I’ve been on holiday for a while now, and haven’t been able to update my tutorials for the last few months, but regardless i still get plenty of questions about some of the content that I produce.

One of the most common questions I get is about data trees, they seem to be a very tough concept to grasp, and rightly so – so I thought I might have a go at explaining them in this post.

For starters, data trees are the way that information is passed around in grasshopper. They are a useful way to create and manipulate hierarchies, and everything that you do in grasshopper relies on data trees, even if you are just passing one single data point through, or a list of data points, or lists of lists of data points.

Panels and Param Viewers

Two very useful tools that we have to understand data trees are the panel (yellow), and the param viewer (grey, double click to toggle between its two different views). The panel tells us specific information about what exactly is in our data tree, and the param viewer gives us an idea of the structure of our data.

I’ve been racking my brain for the best way to explain data structures, and I think the best way to understand it is to think of it like a street address. We can find out exactly where an item is located (much like how we find out where people live) based on its index, which is broken down into two parts:

  • path index (think of these numbers as the country, ZIP code, suburb, street name, etc.)
  • item index (think if this is the exact street address)

The path index is the string of numbers inside the curly braces, denoted by {}. Each collection of values inside the curly braces is its own list (or path), so when we see that we have a collection of lists, we call this a list of lists.

The item index is the number at the leftmost of every line in a panel, and this number always starts at 0. This is a convention of computer language, 0 is always the 1st item in the list.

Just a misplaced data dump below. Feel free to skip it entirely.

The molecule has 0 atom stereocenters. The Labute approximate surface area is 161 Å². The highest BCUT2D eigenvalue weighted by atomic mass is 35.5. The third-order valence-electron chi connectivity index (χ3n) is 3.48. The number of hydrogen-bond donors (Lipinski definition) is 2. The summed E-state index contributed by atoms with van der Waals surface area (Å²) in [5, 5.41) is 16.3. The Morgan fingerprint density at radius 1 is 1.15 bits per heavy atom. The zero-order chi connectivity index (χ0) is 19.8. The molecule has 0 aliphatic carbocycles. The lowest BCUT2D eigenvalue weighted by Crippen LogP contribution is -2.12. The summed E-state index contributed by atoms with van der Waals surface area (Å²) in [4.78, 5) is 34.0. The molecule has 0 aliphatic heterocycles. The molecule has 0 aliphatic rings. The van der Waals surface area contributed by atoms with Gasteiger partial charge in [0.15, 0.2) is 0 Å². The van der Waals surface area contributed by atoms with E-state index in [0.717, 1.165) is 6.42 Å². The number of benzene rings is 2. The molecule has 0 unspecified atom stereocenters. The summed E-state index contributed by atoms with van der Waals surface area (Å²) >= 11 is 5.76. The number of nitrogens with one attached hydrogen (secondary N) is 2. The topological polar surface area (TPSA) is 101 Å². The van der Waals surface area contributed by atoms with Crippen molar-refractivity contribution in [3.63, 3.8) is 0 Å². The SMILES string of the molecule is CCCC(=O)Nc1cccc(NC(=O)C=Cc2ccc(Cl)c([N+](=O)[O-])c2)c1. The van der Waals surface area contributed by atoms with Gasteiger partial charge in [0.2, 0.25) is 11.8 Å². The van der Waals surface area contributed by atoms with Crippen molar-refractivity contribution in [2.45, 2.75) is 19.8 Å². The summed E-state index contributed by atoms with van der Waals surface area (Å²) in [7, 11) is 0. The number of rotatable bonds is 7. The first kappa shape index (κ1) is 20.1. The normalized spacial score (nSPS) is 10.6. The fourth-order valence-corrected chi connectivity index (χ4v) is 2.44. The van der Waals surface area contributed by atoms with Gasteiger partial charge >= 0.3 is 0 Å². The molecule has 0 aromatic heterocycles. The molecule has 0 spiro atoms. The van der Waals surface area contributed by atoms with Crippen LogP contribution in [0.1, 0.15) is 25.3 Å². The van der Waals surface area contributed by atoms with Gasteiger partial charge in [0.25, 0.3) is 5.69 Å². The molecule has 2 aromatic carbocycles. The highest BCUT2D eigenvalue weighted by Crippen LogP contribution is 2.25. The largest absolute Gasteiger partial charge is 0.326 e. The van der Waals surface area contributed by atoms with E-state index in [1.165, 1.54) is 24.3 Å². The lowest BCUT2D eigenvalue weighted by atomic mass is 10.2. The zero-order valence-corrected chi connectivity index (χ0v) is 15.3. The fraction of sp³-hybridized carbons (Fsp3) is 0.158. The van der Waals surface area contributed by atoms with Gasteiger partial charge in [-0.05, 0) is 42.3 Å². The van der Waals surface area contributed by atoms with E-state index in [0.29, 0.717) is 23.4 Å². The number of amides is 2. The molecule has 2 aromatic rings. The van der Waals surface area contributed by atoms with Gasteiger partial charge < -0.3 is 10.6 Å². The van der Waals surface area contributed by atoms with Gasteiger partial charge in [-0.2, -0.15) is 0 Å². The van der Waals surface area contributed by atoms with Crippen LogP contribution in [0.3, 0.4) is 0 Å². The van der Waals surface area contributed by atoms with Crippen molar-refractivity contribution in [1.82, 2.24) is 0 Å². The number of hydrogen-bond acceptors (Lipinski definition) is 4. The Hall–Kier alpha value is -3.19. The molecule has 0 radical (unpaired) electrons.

So if we wanted to find the first item in this data structure,
We would be looking for {0;0;0}(0)
The second item would be {0;0;0}(1), etc.
The seventh item in this collection however, would be {0;0;1}(0), the first item in the second list. This is because every list in this current data structure has 6 items, so the seventh item is found inside the second list.

Try using more panels and param viewers, and try and pay more attention to the path indices, which as you can see, appear in both the panel and param viewer, so it’s easier to debug your scripts.

Graft, Flatten, and Simplify

So what do these functions do? These are all ways to manipulate our data structure very simply.

Flattening our data structure strips out file hierarchy. As you can see, the first collection of data is organised into eleven lists, each with six items in them, but when we flatten that list, it becomes one list of 66 items. Note that our path index also changes. When you flatten a list, it is moved into a new path which is now {0}. This would be like moving every single house onto one main street.

Grafting on the other hand, takes every item and puts it on its own unique list, this would be like putting every single house in a neighbourhood on its own street. So if we look at our param viewer now, we can see that there are 66 lists, and each of them has a single item. Also note what happens to the path indices, we keep the initial {0}, and a new index is added with a semi-colon,
so our first item is located at {0;0}(0)
and our second item is located at {0;1}(0), etc.

So when is it useful to flatten and graft?

When we flatten data, in essence, we could say that it becomes easier to access. It would be a lot easier for eleven separate posties to deliver their junkmail to everyone if they all lived on the same street. Or in grasshopper, it becomes a lot easier to connect eleven grafted points to each of the 66 points which exist in our hierarchy if that collection of points is flattened.

But if we wanted each of our posties to only deliver mail to their assigned street, we would graft our eleven posties and connect them to our original rectangular grid, and because that is already broken up into eleven lists, each with six items, we have corresponding data structures.

And what about simplify…

Simplify is probably a function you won’t use for a while at first, it’s a way to tidy up your data structure. Sometimes when you’ve strung a lot of components together, they will add placeholder indices, this is something David Rutten talks about in a more detailed blog post if you are interested. So simplify basically eliminates all placeholder values that have accumulated through your definition.

The second image shows when this might be useful. If you were trying to combine two data sets, but their paths were different, they will not merge together into lists, but when we simplify the data coming into the merge component, we can see that it outputs eleven lists, each with the now twelve items we wanted in them.

Additional Resources

Modelab Grasshopper Primer info on data trees

David Rutten’s master class on data trees

One of my early tutorials on data structures

The why and how of data trees – a comprehensive explanation of why we use data trees in grasshopper, by David Rutten

Over the last short while, I’ve been looking at UV texture mapping via grasshopper. Now, grasshopper itself does not provide any UV tools, so in order to do any mapping, the geometry had to be baked, UV’d, and then exported for every single frame.